Trees have a heart beat…and mine like me.

Its pretty sad when us old tree huggers can finally use science to prove what we’ve been saying for the last 40 years. But here it is. Trees are sentient, alive and aware. Trees have a heartbeat, they move in response to and in awareness of their environment, and move as a result of an internal process – a heartbeat about once every 2 hours.

They have a communication network between themselves using fungi in the ground through their roots and, if you use translation technology they sing. The two articles and video below illustrate these points.

Now, of course, my own two cents. My trees are very alive. I’m not sure if it is because I spend a great deal of time outside in the summer with them, thereby loving them and they know it, or whether all trees are this awake, I just know mine are and they know me and I know them. Point in case really illustrated this to me about two years ago.

It was in the middle of the summer after one of those rather violent Midwestern storms when I noticed a brown something out beyond my fence. Thinking it might have been an animal in trouble I went out to check. It was a brown paper grocery bag that got loose from someone’s trash, so with a sigh of relief I turned around to go back inside and promptly tripped. In the recently mowed short grass. Over nothing.

I went to take another step after congratulating myself on such grace in movement, and felt like I was being tugged back. It was like trying to move through something thicker than the air – like jello. I was right next to my forty foot corkscrew willow tree – which I think is beautiful and realized the tug came from the tree because it was easier to move back to the tree than away from it.. It was one of the strangest feelings, I couldn’t decode what the tree wanted, but I definitely ‘knew’ it was coming from the tree. So I stood there for a minute sending feelings of appreciation to it. It was like it just wanted me to know it was awake… or something. I do love that tree.

Not that any of the articles below ‘prove’ that level of functioning in a tree….but maybe someday we will all know.

Return to now

Until now, scientists thought water moved through trees by osmosis, in a somewhat continuous manner.

Now they’ve discovered the trunks and branches of trees are actually contracting and expanding to “pump” water up from the roots to the leaves, similar to the way our heart pumps blood through our bodies.

The only difference between our pulse and a tree’s is a tree’s is much slower, “beating” once every two hours or so, and instead of regulating blood pressure, the heartbeat of a tree, regulates water pressure.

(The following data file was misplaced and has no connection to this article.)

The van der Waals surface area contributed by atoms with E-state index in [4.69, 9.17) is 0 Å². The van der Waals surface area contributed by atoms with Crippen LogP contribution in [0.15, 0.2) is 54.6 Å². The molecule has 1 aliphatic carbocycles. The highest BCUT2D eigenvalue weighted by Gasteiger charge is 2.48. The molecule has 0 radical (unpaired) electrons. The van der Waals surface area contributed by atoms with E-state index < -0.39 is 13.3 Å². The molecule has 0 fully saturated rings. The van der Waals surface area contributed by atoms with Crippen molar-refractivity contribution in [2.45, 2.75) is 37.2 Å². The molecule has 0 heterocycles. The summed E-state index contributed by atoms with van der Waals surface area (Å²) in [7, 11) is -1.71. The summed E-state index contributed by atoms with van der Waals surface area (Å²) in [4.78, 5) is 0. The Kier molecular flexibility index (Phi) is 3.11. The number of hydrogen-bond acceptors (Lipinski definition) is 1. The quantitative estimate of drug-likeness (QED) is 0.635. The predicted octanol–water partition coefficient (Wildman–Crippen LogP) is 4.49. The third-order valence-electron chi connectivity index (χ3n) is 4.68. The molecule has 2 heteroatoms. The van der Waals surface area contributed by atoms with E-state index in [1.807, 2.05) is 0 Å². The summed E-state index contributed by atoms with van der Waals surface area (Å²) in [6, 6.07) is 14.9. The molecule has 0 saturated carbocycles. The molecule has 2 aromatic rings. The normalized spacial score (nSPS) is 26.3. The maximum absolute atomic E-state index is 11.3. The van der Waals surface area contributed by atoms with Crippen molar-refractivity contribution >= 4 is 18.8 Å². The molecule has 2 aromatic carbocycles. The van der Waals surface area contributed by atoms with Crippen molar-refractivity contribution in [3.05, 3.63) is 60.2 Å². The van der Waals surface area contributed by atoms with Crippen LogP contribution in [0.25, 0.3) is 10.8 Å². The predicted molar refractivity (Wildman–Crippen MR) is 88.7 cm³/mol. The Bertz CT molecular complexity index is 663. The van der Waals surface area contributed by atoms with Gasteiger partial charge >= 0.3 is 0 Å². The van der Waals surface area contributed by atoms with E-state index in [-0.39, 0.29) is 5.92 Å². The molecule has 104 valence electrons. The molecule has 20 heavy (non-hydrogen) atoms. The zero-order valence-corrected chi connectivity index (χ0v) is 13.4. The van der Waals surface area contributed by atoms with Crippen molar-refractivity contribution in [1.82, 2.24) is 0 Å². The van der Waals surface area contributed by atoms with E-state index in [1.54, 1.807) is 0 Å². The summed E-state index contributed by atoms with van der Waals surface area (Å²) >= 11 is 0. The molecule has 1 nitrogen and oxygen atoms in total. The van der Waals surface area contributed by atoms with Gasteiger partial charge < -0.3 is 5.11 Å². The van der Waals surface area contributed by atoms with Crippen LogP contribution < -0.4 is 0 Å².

“We’ve discovered that most trees have regular periodic changes in shape, synchronized across the whole plant … which imply periodic changes in water pressure,” András Zlinszky of Aarhus University in the Netherlands told New Scientist.

In his 2017 study, Zlinszky and his colleague Anders Barfod used terrestrial laser scanning to monitor 22 tree species to see how the shape of their canopies changed.

The measurements were taken in greenhouses at night to rule out sun and wind as factors in the trees’ movements.

In several of the trees, branches moved up and down by about a centimeter or so every couple of hours.

Here’s the change of movement charted in a magnolia tree. (Photo: András Zlinszky/Twitter)

After studying the nocturnal tree activity, the researchers came up with a theory about what the movement means. They believe the motion is an indication that trees are pumping water up from their roots. It is, in essence, a type of “heartbeat.”

Zlinszky and Barfod explain their theory in their newest study in the journal Plant Signaling and Behavior.

“In classical plant physiology, most transport processes are explained as constant flows with negligible fluctuation in time,” Zlinszky told New Scientist. “No fluctuations with periods shorter than 24 hours are assumed or explained by current models.”

But the researchers still don’t fully understand how the “pumping” motion works. They suggest maybe the trunk gently squeezes the water, pushing it upwards through the xylem, a system of tissue in the trunk whose main job is to transport water and nutrients from roots to shoots and leaves.

In 2016, Zlinszky and his team released another study demonstrating that birch trees “go to sleep” at night.

The researchers believe the dropping of birch branches before dawn is caused by a decrease in the tree’s internal water pressure. With no photosynthesis at night to drive the conversion of sunlight into simple sugars, trees likely conserve energy by relaxing branches that would otherwise be angled towards the sun.

These birch movements are circadian, following the day-night cycle.

Their new discovery is something entirely different, they say, because the movements happen at much shorter intervals. From <>

They also talk to each other through a fungi network as discovered by Suzanne Simard from the University of British Columbia

Two decades ago, while researching her doctoral thesis, ecologist Suzanne Simard discovered that trees communicate their needs and send each other nutrients via a network of latticed fungi buried in the soil — in other words, she found, they “talk” to each other. Since then, Simard, now at the University of British Columbia, has pioneered further research into how trees converse, including how these fungal filigrees help trees send warning signals about environmental change, search for kin, and transfer their nutrients to neighboring plants before they die. From <>

Did you know that they can Sing?

This vid is about the plants – but the trees do it too. The tech is amazing!

Trees have a heart beat…and mine like me.

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